Nike-Amazon deal may hurt sporting goods retailers: analysts

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PHOTO: Nike (NKE)’s logo is seen in Los
Angeles

Thomson
Reuters


By Gayathree Ganesan

(Reuters) – Nike’s pilot program to sell certain products on
Amazon and Instagram is a precursor to it forging a deeper
relationship with online retailers, and could hit sales at
sporting goods retailers such as Foot Locker Inc .

The deal — which is expected to help Nike Inc weed out
counterfeit products sold through unlicensed dealers online and
give it more control over its distribution — lifted the company’s
shares to a more than three-month high on Friday.

Nike’s move confirmed a June 21 report from Goldman Sachs that
said the company would launch its products on the world’s largest
online retailer.

Since then shares of sporting goods retailer have fallen — Foot
Locker Inc by nearly 2 percent, Hibbett Sports Inc by 6.8 percent
and Big 5 Sporting Goods Inc by 5.3 percent.

“They’re all scrambling right now,” Judge Graham, chief marketing
officer of market research firm Ansira told Reuters.

“The decision of Nike considering to sell directly to the
consumer and that too with Amazon, they’re all getting nervous.”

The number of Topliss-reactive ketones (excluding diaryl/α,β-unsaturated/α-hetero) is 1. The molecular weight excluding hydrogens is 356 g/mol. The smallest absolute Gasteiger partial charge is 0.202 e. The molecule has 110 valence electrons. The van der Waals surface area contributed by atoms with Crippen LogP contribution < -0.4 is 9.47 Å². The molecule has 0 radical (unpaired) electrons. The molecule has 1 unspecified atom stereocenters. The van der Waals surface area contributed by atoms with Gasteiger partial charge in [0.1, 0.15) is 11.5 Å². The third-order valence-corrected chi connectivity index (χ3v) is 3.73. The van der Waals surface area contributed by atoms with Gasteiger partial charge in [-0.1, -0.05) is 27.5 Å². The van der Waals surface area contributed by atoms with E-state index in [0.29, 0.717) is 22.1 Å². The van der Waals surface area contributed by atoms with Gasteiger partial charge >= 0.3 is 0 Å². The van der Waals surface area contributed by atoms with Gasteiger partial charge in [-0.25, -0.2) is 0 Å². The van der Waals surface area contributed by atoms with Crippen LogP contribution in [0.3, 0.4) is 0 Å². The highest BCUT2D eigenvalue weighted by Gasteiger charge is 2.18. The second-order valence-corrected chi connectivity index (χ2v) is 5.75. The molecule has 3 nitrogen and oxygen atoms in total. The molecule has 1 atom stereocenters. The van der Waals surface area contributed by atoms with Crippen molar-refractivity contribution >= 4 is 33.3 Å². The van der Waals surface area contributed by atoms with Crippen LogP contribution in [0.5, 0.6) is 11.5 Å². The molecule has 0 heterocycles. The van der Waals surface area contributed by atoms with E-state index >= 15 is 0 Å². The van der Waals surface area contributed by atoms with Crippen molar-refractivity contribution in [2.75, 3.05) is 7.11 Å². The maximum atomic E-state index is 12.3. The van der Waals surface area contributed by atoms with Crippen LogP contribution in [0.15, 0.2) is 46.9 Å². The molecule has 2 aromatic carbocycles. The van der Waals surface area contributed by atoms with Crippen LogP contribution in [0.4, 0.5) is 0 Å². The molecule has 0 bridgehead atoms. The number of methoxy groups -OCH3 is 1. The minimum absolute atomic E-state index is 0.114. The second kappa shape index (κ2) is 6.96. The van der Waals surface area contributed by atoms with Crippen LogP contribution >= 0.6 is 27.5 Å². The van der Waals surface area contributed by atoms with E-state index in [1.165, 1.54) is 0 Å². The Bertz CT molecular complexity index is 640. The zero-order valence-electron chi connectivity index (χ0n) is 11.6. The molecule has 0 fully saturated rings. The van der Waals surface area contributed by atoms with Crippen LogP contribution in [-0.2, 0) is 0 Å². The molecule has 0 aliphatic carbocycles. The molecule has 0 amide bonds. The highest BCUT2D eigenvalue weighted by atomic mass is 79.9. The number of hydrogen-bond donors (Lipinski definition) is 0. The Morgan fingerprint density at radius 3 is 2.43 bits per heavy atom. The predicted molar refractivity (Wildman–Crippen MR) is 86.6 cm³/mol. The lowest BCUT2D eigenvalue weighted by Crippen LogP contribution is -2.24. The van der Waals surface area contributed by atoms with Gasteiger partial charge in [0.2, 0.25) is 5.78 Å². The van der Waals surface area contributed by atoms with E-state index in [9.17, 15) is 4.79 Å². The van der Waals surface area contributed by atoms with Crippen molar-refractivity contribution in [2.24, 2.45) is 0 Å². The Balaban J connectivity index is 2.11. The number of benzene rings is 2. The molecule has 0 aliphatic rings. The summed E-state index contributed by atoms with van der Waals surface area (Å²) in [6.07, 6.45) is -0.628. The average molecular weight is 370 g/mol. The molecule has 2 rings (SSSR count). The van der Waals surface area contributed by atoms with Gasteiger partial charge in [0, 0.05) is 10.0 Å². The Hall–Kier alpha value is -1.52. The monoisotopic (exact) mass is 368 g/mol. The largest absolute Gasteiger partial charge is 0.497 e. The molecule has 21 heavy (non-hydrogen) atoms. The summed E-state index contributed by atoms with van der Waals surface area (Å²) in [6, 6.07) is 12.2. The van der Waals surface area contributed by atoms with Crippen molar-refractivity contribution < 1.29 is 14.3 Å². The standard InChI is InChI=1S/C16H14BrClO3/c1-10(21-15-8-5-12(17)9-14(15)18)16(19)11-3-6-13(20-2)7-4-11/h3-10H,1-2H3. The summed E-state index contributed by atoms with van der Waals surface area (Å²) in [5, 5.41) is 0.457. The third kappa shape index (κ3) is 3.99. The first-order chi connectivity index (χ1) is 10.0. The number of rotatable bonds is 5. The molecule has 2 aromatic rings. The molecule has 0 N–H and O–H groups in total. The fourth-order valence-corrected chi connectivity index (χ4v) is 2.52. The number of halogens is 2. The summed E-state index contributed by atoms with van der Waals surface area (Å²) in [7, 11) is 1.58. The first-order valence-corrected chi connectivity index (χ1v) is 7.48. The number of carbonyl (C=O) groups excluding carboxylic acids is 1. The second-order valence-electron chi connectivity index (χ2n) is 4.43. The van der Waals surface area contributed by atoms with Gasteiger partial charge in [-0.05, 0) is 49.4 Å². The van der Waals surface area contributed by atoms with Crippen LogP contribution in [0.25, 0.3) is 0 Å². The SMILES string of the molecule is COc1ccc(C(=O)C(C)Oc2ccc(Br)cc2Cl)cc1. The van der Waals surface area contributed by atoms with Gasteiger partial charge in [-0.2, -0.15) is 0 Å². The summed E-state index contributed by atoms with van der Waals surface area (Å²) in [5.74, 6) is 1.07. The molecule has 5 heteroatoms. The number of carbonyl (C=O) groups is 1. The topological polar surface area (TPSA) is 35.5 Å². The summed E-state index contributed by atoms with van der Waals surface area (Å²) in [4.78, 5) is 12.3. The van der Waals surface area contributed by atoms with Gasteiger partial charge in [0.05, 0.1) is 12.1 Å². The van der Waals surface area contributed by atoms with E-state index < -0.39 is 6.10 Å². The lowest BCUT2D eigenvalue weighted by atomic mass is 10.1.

Sporting goods retailers, which rely on Nike for a substantial
part of their wholesale revenue, would be hit further in case
Nike’s partnership with Amazon expands beyond the current pilot
program.

The sporting goods market is already in deep trouble, with
several retailers such as Sports Authority already filing for
bankruptcy, and Nike’s deal could push existing retailers to shut
more stores, analysts said.

Nike, whose products are already sold on Amazon through
third-party and unlicensed dealers, could build an additional
$300 million to $500 million of revenue in the United States or 1
percent of its global sales through its expansion as a dealer on
Amazon, Goldman Sachs said in a client note.

But Nike still depends on the wholesale channel for two-thirds of
its revenue and will be cautious about making any drastic shift
to selling directly on Amazon, said John Zolidis, analyst at Quo
Vadis Capital Inc.

To strike a balance, Nike may unload more of its non-premium
products on Amazon, while it will still launch exclusive deals
with its brick-and-mortar partners, analysts said.

“The limited-edition market is store-driven,” said Maya
Mikhailov, cofounder of mobile retail app developer GPShopper.

“What makes limited edition so exciting is finding out about the
deals that stores have through their apps … going to the store,
and the consumer being a part of that whole in-store experience.”

(Additional reporting by Siddharth Cavale in Bengaluru; Editing
by Shounak Dasgupta)

Read the original article on Reuters. Copyright 2017. Follow Reuters on Twitter.



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